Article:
Carl Clark (1916 - 2017)

Carl Clark, a veteran whose actions of wartime heroism deserved a medal for heroism but was denied the recognition for more than 60 years because he was black, died March 16, 2017, at the Menlo Park Veteran's Affairs Hospital in California. He was 100.

Clark's death was announced Tuesday, March 28, by his daughter, Karen Clark Collins.

On May 3, 1945, Clark's ship, the USS Aaron Ward, was struck by six Kamikaze planes and two bombs during World War II. Clark was one of six African-American soldiers on the ship.


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"They would guide those planes directly into the ships," Clark told The Associated Press in an interview in 2011. He likened the airplanes to "flying bombs."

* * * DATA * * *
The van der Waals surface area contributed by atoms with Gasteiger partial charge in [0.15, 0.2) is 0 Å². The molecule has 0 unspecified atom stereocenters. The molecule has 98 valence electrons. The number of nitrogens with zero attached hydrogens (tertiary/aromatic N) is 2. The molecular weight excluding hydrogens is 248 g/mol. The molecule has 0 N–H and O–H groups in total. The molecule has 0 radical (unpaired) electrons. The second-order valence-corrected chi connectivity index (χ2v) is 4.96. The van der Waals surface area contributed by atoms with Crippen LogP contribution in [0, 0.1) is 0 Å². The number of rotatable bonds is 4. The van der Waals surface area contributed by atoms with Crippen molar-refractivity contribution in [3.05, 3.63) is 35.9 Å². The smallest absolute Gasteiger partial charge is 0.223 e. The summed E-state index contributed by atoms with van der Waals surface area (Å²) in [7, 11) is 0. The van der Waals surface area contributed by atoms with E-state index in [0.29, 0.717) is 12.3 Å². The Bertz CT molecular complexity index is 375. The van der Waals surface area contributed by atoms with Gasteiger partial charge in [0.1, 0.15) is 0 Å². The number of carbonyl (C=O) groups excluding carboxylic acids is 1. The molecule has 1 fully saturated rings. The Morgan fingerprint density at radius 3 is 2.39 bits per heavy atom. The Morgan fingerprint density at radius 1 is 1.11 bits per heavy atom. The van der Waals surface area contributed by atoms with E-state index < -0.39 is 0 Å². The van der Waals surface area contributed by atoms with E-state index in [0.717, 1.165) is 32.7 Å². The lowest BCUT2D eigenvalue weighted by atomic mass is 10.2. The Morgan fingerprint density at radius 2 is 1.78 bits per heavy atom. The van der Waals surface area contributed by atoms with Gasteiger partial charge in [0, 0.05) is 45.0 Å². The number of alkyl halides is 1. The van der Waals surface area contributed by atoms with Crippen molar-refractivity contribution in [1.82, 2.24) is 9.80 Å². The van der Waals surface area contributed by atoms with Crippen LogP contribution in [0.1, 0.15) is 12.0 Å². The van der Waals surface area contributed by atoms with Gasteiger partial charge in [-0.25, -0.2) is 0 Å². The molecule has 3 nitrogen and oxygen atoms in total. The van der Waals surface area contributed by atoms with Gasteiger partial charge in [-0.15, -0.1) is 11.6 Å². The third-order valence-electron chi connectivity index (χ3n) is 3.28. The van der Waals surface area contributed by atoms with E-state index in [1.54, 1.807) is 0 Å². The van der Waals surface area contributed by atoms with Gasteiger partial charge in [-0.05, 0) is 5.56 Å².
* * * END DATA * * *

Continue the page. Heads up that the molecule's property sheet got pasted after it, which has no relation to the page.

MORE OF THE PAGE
Clark was hailed for saving the lives of several men by dragging them to safety. He also extinguished a fire in an ammunition locker that would have split the ship in two.

On Jan. 17, 2012, Clark finally received the prestigious Navy and Marine Corps Commendation Medal With Combat Distinguishing Device during a ceremony at Moffett Field in Mountain View, California.

After the war, Clark returned home and helped organize the Boys and Girls Club in Menlo Park, among other acts of community service, his daughter said.

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